By DrRandle 1 Comments
WarioWare: DIY is a great way to find out how much you know about game development. After browsing the YouTubes and seeing some of the bi-weekly "contest" winners, that fact can become quite apparent. Now granted, programming and me go together about as well as two things that don't go well together, but I have spent a lot of time studying game design specifically. And I don't just mean playing games and going "oh okay, that's fun," I mean I've taken courses on it in my "spare time." Turns out those don't really grant credits to someone going for a Creative Writing major.
In any case, I'm not trying to be all Self-inflated Ego Guy (Ok, maybe a little. Let me have this), but I think the few games I've been working on in DIY can back up some of my talk. Regardless of whether or not it does, I did want to kind of chronicle my game creating experiences now and again, to maybe get some pointers, and maybe teach someone else how to make quality WarioWare games. I'm here to share, and if anybody else would like in on some of this WarioWare DIY community action, let's start trading. My friend code is 2966-1083-9598; let's do this!
I wish I could actually show my progress here, but I don't have any capturing equipment and I'm not going to be that guy on YouTube who holds his cell-phone camera up to the DS and hopes for the best. So let's just use our imaginations!
When charged with the task of entering the "creatures" contest, I remembered that Mewtroid was one of my favorite WarioWare Twisted mini-games, and that I would pay homage to it with a "sequel." Below you will find footage of the original WarioWare: Twisted title Mewtroid:
It's more fun than it looks thanks to the tilting mechanic, but in any case, you can see the appeal right? Adorable kitten who shoots things = instant gold. Knowing that I couldn't replicate the experience directly without the aid of on-screen directional buttons (something I'm not a fan of), I decided create a different game. However, I couldn't possibly resist that cute animation, so I re-created it as best as I could. Then I gave the cat one enemy to fire upon: The Father Brain. So now I had an objective, and a few art ideas (put a top-hat and mustache on Mother Brain = Father Brain), but I still needed an actual game-play mechanic.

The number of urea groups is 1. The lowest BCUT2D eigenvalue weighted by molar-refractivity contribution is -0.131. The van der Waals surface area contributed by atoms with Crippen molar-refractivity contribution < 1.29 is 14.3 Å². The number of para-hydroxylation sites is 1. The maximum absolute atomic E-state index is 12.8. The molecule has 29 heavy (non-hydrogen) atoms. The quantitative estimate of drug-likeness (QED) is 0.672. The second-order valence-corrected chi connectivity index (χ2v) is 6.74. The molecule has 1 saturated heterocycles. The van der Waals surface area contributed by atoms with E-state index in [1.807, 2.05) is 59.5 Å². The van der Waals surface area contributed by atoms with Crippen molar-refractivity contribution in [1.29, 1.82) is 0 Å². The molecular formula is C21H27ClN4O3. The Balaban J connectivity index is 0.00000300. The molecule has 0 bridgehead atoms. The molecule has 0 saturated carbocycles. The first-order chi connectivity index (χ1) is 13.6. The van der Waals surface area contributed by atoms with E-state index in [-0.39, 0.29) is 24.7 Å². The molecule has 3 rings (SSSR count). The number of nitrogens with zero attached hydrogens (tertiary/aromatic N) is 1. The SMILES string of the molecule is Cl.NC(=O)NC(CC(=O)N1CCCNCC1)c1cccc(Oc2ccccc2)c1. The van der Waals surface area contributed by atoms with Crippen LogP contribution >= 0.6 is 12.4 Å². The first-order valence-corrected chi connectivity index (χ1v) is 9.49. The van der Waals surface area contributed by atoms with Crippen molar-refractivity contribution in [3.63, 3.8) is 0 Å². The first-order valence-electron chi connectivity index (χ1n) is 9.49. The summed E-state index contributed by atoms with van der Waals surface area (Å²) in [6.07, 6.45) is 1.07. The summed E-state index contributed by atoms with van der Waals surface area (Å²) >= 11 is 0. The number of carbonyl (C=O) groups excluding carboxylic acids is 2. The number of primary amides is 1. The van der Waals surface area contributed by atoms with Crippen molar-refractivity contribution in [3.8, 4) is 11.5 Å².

I decided to try my hand at the classic WarioWare gameplay of waiting for a bar to fill up to press A (or tap, if you will). There would be an on-screen bar that would fill up and if the player hit the on-screen "Fire!" button, then all would be well. With that idea, I began drawing up the rough conceptual art and then put my game into motion.
Being that this was my 3rd game, I'd learned my way around the tools. However, there's one thing I still never got the hang of: cycling animations. Before Mewtroid II, I had been working on a Micro-game that involved a clown juggling some balls, and you would have to guess which hand the green one ended up in (similar to the Knife Guy mini-game in Mario RPG). I never did figure out how to get the animations to cycle back and forth between each other without creating a solid AI that always ended the same. There's no fun in games that end up like that, I believe, so I eventually had to scrap the whole project. In Mewtroid II, I ran into a similar issue when I tried cycling animations of the bar filling up. I couldn't make the animations and the programming work together to give me what I needed, which is a win condition when the bar is full and the player presses the "Fire!" button. I knew I had to scrap it, and thought that the whole game was over.